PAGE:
There are seven names left that might (and that might is a big stretch in some cases) be able to hold down the starting position of small forward this season. I must stress that while this player will nominally be the "starter" they will rarely play high leverage minutes. That is still going to come down the the Finishing Five with Offense/Defense substitutions between Ryan Anderson and Omer Asik when possible. Dell Demps and Monty Williams need to identify someone who can start the first and third quarters, not muck up the spacing, and be serviceable on both ends of the court. Here is the crop of candidates.
- Wesley Johnson
- Richard Jefferson
- Francisco Garcia
- Jordan Hamilton
- Chris Douglas-Roberts
- Darius Miller
- Brandon Rush
Not impressed? Of course not. Let's dive into the (unimpressive) numbers.
Offense is Offensive
Let's start with the good news. Every single one of these players is a better three point shooter than Al Farouq Aminu. Each of them have, at some time in their past, been decent to good behind the arc. Another good aspect of each is due to their limited offensive role they have managed to avoid turning the ball over frequently. Should Dell Demps be able to sign any of these players (ideally two would do) that situation would continue. None of these players are going to be brought in with the expectation of creating their own shot with much frequency whatsoever. Please remember that. Onto the gory details.
No, it is not pretty. And that is fine. Asking Brandon Rush to be the starting small forward day one is not recommended. Taking a flyer on him in the hope he can have some good injury luck and return to his 2012 and prior form is a low risk, medium reward bet if he can be had on a minimum contract.
Wesley Johnson would just be another NBA player if he was a late first round or early second round pick. While he is not remarkable he is absolutely serviceable to the needs of New Orleans. Richard Jefferson is the walking definition of a stop gap, along with Francisco Garcia. Darius Miller suffers because Pelican fans know him and his limitations.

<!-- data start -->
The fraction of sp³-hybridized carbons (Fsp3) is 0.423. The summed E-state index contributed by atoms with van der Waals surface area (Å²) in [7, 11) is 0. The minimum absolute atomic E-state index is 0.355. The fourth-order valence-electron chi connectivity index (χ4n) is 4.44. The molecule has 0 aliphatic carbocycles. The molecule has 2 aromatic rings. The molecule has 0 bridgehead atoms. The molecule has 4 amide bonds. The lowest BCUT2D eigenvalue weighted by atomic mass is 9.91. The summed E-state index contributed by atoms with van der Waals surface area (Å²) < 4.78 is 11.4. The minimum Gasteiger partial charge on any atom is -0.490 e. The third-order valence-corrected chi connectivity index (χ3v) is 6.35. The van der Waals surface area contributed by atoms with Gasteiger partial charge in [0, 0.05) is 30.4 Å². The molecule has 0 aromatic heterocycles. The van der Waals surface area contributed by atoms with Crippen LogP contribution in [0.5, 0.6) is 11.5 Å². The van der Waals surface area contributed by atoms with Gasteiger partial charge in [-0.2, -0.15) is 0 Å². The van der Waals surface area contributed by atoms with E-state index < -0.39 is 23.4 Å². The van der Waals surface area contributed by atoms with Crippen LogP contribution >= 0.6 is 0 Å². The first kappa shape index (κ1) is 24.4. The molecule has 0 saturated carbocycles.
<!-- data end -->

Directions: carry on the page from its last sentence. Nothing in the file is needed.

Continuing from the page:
Here Johnson really separates himself from the pack. That he is able to do so within D'Antoni's scheme with the Lakers is remarkable. Johnson was a better overall (0.93 vs. 0.97) and isolation defender (0.83 vs. 0.99) according to Synergy Sports than Al Farouq Aminu, for instance. That was not what I was expecting when I first dove into the numbers.
|Age||MIN||Defense||Isolation||P&R||Spot Up||Off Screen||ST/100|
As for the rest, that is just disgusting. CDR looks promising, but there should be concerns about his ability to start in this league. There is a reason Wesley Johnson has started 210 NBA games while Douglas-Roberts has started just 61. Either would be a decent addition to the roster. Both would be more ideal.
It appears that Dell Demps is hoping to re-sign Darius Miller (which is why the team is still keeping his Early Bird Rights) and likely use the Room Exception to bring in another option on the wing. While this list contains seven likely options we have seen that Demps rarely takes the most obvious path. He may pursue another international prospect, or pull of a trade none of us see coming. If he wants to be mundane, this might be the list he is considering.